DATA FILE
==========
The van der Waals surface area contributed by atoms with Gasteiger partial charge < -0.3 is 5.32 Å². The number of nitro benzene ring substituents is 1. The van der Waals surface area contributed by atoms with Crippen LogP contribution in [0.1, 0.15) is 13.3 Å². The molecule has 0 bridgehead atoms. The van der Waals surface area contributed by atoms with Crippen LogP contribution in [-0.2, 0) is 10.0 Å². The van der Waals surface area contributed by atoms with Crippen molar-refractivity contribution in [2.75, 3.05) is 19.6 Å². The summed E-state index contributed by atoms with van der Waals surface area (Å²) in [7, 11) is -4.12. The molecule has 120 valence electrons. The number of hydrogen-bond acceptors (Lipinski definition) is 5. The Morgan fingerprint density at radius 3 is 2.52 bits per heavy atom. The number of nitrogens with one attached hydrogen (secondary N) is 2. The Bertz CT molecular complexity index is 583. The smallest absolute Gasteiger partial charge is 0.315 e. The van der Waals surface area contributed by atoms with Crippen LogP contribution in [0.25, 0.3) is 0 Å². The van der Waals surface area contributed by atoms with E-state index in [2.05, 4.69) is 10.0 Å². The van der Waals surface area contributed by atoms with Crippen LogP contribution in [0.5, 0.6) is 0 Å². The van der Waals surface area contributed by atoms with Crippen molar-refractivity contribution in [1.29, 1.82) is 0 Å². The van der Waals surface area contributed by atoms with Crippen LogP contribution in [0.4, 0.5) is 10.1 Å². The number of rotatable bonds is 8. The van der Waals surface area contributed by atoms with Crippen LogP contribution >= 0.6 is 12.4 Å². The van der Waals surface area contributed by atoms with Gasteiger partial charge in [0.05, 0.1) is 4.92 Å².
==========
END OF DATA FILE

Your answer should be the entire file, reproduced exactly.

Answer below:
The van der Waals surface area contributed by atoms with Gasteiger partial charge < -0.3 is 5.32 Å². The number of nitro benzene ring substituents is 1. The van der Waals surface area contributed by atoms with Crippen LogP contribution in [0.1, 0.15) is 13.3 Å². The molecule has 0 bridgehead atoms. The van der Waals surface area contributed by atoms with Crippen LogP contribution in [-0.2, 0) is 10.0 Å². The van der Waals surface area contributed by atoms with Crippen molar-refractivity contribution in [2.75, 3.05) is 19.6 Å². The summed E-state index contributed by atoms with van der Waals surface area (Å²) in [7, 11) is -4.12. The molecule has 120 valence electrons. The number of hydrogen-bond acceptors (Lipinski definition) is 5. The Morgan fingerprint density at radius 3 is 2.52 bits per heavy atom. The number of nitrogens with one attached hydrogen (secondary N) is 2. The Bertz CT molecular complexity index is 583. The smallest absolute Gasteiger partial charge is 0.315 e. The van der Waals surface area contributed by atoms with Crippen LogP contribution in [0.25, 0.3) is 0 Å². The van der Waals surface area contributed by atoms with E-state index in [2.05, 4.69) is 10.0 Å². The van der Waals surface area contributed by atoms with Crippen LogP contribution in [0.5, 0.6) is 0 Å². The van der Waals surface area contributed by atoms with Crippen molar-refractivity contribution in [1.29, 1.82) is 0 Å². The van der Waals surface area contributed by atoms with Crippen LogP contribution in [0.4, 0.5) is 10.1 Å². The number of rotatable bonds is 8. The van der Waals surface area contributed by atoms with Crippen LogP contribution >= 0.6 is 12.4 Å². The van der Waals surface area contributed by atoms with Gasteiger partial charge in [0.05, 0.1) is 4.92 Å².